Mental Health Awareness Month: Drug and alcohol abuse may also trigger underlying mental health issues


Mental health disorders related to alcohol and drug abuse are often seen as social problems instead of a public health issue.

Martha Kane, clinical director at the Centre for Addiction Medicine in Massachusetts, US says that dual diagnosis is one of the most complex and difficult situations in the mental health/ substance use world.

The interaction between mental health disorders and substance disorders is extremely concerning in the sense that the symptoms of the two illnesses negatively combine to make things more difficult. Consequently, a person may turn to substance abuse to control their disorder, and inadvertently worsen their condition.

Dual-diagnosis: Although addiction is a brain disease, it frequently coexists with other mental illnesses such as major depression, ADHD, and bipolar mood disorder. Dual diagnosis refers to this occurrence.

Due to the danger of dual diagnosis, substance use disorders increase the risk of mood disorders, while mood disorders increase the risk of substance use disorders.

An estimated 20% of all people diagnosed with a mental illness also suffer from substance abuse problems.

Psychologist Kate Saxton, practice manager at Changes Addiction Rehab in Northcliff, Johannesburg said: “Dual diagnosis refers to the formal diagnosis of simultaneous mental health and substance use disorders.

“Either illness can develop first, but drug and alcohol use can exacerbate symptoms of mental health issues. Treating both disorders is crucial for lasting recovery.”

Diagnosis and treatment for co-occurrence or dual diagnosis can be complicated because it is difficult to assess the overlapping symptoms of addiction and mental illness.

Diagnosis and treatment for co-occurrence or dual diagnosis can be complicated because it is difficult to assess the overlapping symptoms of addiction and mental illness. Picture: Anh Nguyen/ Unsplash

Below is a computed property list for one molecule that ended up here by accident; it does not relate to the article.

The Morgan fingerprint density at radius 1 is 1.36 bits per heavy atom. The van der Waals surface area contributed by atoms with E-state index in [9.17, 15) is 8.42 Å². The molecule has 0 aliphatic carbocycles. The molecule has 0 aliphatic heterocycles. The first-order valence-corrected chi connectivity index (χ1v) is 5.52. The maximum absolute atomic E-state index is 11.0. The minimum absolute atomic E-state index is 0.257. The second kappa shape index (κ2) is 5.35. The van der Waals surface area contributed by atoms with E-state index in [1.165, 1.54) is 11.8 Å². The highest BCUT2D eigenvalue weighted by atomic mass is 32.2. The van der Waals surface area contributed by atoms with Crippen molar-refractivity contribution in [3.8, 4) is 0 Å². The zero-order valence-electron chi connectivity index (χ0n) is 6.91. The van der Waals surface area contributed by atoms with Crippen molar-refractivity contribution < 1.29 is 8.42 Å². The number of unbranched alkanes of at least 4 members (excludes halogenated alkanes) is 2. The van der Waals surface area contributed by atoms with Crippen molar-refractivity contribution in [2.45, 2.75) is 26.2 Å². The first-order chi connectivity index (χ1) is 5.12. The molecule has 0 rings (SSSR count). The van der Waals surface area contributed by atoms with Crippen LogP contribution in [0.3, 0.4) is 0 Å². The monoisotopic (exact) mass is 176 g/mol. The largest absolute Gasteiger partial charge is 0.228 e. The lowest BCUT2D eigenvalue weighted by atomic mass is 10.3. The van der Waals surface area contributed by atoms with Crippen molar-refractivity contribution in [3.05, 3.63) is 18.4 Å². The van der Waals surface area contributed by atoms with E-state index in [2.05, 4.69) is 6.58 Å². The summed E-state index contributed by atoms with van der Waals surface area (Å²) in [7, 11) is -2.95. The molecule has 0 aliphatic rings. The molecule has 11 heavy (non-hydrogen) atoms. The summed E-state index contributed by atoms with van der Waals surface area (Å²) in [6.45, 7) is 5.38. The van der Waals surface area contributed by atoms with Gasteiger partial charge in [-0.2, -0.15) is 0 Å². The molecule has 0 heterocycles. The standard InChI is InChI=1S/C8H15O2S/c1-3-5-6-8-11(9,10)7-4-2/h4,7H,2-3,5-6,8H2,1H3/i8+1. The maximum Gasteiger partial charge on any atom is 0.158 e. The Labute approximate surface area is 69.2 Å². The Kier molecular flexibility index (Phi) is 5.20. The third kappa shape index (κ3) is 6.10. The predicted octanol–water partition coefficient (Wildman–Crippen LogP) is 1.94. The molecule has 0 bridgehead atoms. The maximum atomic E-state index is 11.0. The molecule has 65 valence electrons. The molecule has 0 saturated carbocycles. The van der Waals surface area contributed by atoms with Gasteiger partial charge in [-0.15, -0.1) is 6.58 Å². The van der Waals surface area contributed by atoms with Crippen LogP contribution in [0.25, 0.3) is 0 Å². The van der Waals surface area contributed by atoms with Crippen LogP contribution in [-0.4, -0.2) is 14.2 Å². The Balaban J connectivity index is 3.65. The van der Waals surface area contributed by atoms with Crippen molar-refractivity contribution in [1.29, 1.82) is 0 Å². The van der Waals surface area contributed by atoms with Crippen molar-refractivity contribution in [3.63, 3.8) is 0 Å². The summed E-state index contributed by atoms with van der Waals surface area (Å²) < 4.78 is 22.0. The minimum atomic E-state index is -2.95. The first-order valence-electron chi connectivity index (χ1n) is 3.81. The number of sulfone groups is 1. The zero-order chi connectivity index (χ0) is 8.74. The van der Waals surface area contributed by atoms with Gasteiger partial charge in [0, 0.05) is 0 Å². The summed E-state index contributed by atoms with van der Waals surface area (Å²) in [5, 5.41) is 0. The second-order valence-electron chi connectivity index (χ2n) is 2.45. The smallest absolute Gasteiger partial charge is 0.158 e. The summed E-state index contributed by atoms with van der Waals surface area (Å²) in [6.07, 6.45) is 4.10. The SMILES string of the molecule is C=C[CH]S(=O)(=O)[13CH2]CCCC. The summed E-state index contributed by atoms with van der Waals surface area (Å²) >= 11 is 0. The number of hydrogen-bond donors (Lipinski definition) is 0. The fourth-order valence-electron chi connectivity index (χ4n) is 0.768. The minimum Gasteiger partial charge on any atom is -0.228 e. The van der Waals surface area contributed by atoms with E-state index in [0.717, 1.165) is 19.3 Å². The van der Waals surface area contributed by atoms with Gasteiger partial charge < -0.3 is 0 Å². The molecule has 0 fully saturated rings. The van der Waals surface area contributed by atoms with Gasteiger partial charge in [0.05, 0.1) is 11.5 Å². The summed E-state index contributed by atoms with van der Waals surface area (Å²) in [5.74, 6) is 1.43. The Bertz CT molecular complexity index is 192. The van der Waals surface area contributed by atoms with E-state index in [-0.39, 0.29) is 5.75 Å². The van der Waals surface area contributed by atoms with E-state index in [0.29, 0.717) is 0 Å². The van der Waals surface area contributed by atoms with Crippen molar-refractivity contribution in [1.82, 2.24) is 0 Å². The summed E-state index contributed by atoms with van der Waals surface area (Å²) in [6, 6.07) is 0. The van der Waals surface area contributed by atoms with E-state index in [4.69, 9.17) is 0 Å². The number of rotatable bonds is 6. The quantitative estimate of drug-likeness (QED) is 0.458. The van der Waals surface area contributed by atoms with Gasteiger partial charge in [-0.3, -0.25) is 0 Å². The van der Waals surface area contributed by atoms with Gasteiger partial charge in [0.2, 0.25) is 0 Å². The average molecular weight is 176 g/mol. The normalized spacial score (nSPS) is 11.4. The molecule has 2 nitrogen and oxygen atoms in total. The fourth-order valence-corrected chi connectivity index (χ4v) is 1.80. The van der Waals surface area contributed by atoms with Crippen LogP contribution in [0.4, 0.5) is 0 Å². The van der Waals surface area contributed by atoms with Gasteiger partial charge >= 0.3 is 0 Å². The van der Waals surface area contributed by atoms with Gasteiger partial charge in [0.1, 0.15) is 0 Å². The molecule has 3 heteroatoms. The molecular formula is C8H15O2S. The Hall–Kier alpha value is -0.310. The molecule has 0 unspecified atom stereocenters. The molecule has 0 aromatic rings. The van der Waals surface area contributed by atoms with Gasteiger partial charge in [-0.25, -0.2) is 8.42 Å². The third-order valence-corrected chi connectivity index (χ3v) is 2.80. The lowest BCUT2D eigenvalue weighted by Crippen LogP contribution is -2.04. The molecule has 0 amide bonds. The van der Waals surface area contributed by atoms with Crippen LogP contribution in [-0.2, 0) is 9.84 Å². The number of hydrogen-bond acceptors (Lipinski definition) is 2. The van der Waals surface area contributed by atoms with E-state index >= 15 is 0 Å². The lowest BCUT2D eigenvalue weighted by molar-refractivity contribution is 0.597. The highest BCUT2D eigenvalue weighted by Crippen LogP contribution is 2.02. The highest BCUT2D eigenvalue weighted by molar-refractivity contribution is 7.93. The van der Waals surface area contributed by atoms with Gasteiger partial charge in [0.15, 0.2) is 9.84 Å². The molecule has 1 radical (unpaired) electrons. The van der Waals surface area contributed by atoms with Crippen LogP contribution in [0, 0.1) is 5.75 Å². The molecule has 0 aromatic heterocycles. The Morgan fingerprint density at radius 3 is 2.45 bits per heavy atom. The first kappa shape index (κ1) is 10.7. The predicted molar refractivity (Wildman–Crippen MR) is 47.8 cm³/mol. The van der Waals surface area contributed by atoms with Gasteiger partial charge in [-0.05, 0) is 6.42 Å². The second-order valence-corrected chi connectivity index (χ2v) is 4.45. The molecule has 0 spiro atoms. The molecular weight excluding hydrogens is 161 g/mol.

Dual-diagnosis treatment centres give their patients a much better chance of long-term recovery or sobriety, but many of these facilities are not equipped to handle dual-diagnosis cases.

Untreated dual-diagnosis can leave a person vulnerable to other serious consequences, including:

• Aggression

• Increase risky sexual activity

• Low quality of self-care

• Physical health problems

• Suicide

In many instances, people resort to alcohol and/or drug use and abuse to cope with symptoms of mental illness.

For instance, someone struggling with depression turns to illicit drug use to suppress their emotional turmoil. Another person with anxiety may try an opiate as a sedative, and they may quickly develop a dependence on the drug, explained Saxton.

“Drug and alcohol abuse may also trigger an underlying mental health issue,” she said.

Dual-diagnosed individuals are impacted differently and, as a result, have various demands. What works in practice for one individual might not work in practice for another. Therefore, understanding the challenges that come with a dual diagnosis is essential to treatment and recovery.

1. Addiction and ADHD: What’s the link?

Up to 50% of people with ADHD also have a substance abuse problem. ADHD is the most common psychiatric disorder among children, and symptoms persist into adulthood in 30 – 80% of cases. ADHD is characterised by inattention, hyperactivity, and impulsive behaviour.

Those with ADHD are more likely to start abusing substances at a young age compared to addicts and alcoholics without ADHD.

2. Addiction and bipolar mood disorder:

According to studies, people with bipolar disorder are also three times more likely to abuse alcohol or be dependent on drugs than the general population.

Bipolar is a mood disorder characterised by manic and depressive episodes that significantly impact a person’s ability to function in a healthy way.

Substance abuse can exacerbate bipolar symptoms as well as trigger the onset of dormant bipolar.

3. Addiction and anxiety:

There is no doubt that everyone experiences anxiety to some degree, but if your symptoms are extreme and interfere with your everyday life, then you might be diagnosed with anxiety disorder. About 20% of people with an anxiety disorder have experienced a substance abuse problem in their lifetime.

4. Addiction and PTSD:

Trauma and addiction have a strong link. According to research conducted on adolescents in the US, up to 70% have a history of trauma.

A 2010 study found that over 60% of young people with PTSD go on to experience substance abuse issues.

While a nationally representative survey notes that 75% of South Africans had gone through a traumatic event, and almost half of them had gone through multiple traumas. South Africa has relatively high rates of trauma and PTSD, which contributes significantly to the country’s addiction epidemic.

Saxton indicates that people turn to substances as a self-medicating mechanism. As a result, these people may need to use more and more of the substance to get temporary relief: This cycle frequently results in the development of an addiction.

Since mental health and substance abuse services and training typically don’t cross, experts in one sector aren’t always familiar with the problems in the other. Finding experts who are proficient in treating both substance abuse and mental illness can be challenging, Saxton explained. Both need to be treated simultaneously for the best chance at recovery.

Read the latest issue of IOL Health digital magazine here.



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